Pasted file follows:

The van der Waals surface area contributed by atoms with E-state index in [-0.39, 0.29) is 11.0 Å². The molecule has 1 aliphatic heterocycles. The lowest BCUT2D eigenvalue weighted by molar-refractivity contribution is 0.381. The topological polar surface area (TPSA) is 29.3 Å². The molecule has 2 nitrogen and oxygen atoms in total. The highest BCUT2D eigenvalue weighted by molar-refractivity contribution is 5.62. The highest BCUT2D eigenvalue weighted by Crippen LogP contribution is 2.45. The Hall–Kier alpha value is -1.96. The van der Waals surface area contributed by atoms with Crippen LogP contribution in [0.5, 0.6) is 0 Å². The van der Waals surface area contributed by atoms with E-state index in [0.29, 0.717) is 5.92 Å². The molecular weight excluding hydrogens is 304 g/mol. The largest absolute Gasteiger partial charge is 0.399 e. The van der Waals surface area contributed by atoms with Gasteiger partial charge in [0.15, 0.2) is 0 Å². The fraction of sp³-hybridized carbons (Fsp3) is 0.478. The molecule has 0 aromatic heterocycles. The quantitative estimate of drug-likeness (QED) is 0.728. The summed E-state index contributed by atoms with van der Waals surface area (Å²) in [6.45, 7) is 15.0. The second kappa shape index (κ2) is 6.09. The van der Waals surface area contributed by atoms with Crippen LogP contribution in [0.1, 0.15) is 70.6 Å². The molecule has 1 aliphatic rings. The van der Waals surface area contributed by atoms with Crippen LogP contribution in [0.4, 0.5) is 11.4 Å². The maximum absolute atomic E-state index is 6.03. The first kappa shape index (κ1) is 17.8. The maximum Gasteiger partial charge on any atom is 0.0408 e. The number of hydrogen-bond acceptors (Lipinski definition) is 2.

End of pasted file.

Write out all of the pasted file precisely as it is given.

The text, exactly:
The van der Waals surface area contributed by atoms with E-state index in [-0.39, 0.29) is 11.0 Å². The molecule has 1 aliphatic heterocycles. The lowest BCUT2D eigenvalue weighted by molar-refractivity contribution is 0.381. The topological polar surface area (TPSA) is 29.3 Å². The molecule has 2 nitrogen and oxygen atoms in total. The highest BCUT2D eigenvalue weighted by molar-refractivity contribution is 5.62. The highest BCUT2D eigenvalue weighted by Crippen LogP contribution is 2.45. The Hall–Kier alpha value is -1.96. The van der Waals surface area contributed by atoms with Crippen LogP contribution in [0.5, 0.6) is 0 Å². The van der Waals surface area contributed by atoms with E-state index in [0.29, 0.717) is 5.92 Å². The molecular weight excluding hydrogens is 304 g/mol. The largest absolute Gasteiger partial charge is 0.399 e. The van der Waals surface area contributed by atoms with Gasteiger partial charge in [0.15, 0.2) is 0 Å². The fraction of sp³-hybridized carbons (Fsp3) is 0.478. The molecule has 0 aromatic heterocycles. The quantitative estimate of drug-likeness (QED) is 0.728. The summed E-state index contributed by atoms with van der Waals surface area (Å²) in [6.45, 7) is 15.0. The second kappa shape index (κ2) is 6.09. The van der Waals surface area contributed by atoms with Crippen LogP contribution in [0.1, 0.15) is 70.6 Å². The molecule has 1 aliphatic rings. The van der Waals surface area contributed by atoms with Crippen LogP contribution in [0.4, 0.5) is 11.4 Å². The maximum absolute atomic E-state index is 6.03. The first kappa shape index (κ1) is 17.8. The maximum Gasteiger partial charge on any atom is 0.0408 e. The number of hydrogen-bond acceptors (Lipinski definition) is 2.